Jobless Claims Fall, But Remain Embarrassingly High

Jobless Claims Fall, But Remain Embarrassingly High

In a welcome reprieve, US jobless claims fell sharply last week.

730,000 Americans filed for unemployment benefits, down 111,000 from a downwardly revised 841,000 the previous week.

The market was looking for 825,000. The range was 760,000 to 900,000, so the headline print was better than the most optimistic guess from 40 economists.

The four-week moving average fell to 807,750.

This comes with the usual caveats. 730,000 is not “good” in an absolute sense. In fact, it’s terrible. A year (almost) into the pandemic, the US is still posting weekly claims numbers on par with the worst weeks in pre-pandemic history.

Still, the last couple of reports witnessed an alarming rise, so to get a print that’s the lowest since the end of November (as this week’s is) counts as “good” news, even as 730,000 would be unthinkable outside the pandemic context.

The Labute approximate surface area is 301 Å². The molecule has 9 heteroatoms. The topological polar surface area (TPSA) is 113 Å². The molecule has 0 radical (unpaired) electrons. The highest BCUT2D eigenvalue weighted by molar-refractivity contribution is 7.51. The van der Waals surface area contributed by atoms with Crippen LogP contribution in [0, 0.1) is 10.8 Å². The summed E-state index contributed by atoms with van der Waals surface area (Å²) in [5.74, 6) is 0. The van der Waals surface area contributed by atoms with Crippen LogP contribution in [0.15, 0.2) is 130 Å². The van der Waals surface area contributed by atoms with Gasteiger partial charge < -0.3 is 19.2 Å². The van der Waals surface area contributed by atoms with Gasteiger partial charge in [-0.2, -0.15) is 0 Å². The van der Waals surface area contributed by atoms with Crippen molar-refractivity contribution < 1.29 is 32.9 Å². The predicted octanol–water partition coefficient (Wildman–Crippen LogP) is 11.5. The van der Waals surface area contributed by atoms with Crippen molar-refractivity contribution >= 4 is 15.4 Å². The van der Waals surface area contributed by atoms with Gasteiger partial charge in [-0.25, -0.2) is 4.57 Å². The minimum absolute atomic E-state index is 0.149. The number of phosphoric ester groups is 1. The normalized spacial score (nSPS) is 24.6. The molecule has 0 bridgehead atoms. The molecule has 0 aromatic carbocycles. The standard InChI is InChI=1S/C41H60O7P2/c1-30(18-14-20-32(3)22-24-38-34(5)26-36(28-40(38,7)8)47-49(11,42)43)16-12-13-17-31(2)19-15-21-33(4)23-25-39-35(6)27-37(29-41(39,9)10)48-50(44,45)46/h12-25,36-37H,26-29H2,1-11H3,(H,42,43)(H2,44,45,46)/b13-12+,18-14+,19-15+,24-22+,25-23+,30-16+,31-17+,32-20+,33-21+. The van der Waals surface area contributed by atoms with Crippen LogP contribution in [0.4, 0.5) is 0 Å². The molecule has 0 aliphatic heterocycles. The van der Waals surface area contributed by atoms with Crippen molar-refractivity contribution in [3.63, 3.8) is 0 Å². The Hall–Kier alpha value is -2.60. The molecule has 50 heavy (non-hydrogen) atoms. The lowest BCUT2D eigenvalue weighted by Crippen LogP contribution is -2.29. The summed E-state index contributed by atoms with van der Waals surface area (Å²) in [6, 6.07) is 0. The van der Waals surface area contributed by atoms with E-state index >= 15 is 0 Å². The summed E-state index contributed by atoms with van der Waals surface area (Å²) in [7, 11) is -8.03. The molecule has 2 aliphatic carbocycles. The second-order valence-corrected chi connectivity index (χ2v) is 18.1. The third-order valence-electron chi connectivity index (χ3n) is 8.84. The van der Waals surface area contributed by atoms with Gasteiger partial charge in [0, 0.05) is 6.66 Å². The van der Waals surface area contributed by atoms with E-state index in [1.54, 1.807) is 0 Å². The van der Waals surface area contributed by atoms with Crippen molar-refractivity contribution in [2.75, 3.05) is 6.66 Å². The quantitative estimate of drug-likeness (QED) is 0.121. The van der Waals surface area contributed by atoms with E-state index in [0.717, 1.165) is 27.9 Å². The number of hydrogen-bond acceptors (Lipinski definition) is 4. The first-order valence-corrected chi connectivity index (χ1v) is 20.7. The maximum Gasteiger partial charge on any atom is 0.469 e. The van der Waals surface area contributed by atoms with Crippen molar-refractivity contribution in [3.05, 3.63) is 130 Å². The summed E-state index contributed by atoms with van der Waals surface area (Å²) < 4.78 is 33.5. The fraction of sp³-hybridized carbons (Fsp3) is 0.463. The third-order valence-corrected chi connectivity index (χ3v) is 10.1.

Continuing claims for the week ended February 13 were 4.419 million. That too is better than consensus, but it’s (still) just a sideways slog. The previous week was revised higher.

Initial Pandemic Unemployment Assistance claims fell 61,460, while ongoing PUA and Pandemic Emergency Unemployment Compensation claims sat at 7,518,951 and 5,065,890, respectively, as of February 6.

The good news (in addition to the better-than-expected headline) is that at this juncture, Democrats won’t be deterred in the stimulus push. The US is getting another sizable fiscal package. So, incrementally positive data probably shouldn’t be seen as something that could jeopardize additional virus relief.

The bad news is just that a year later, claims are still above the pre-pandemic record. That’s inexcusable for the richest nation in the history of the world.


 

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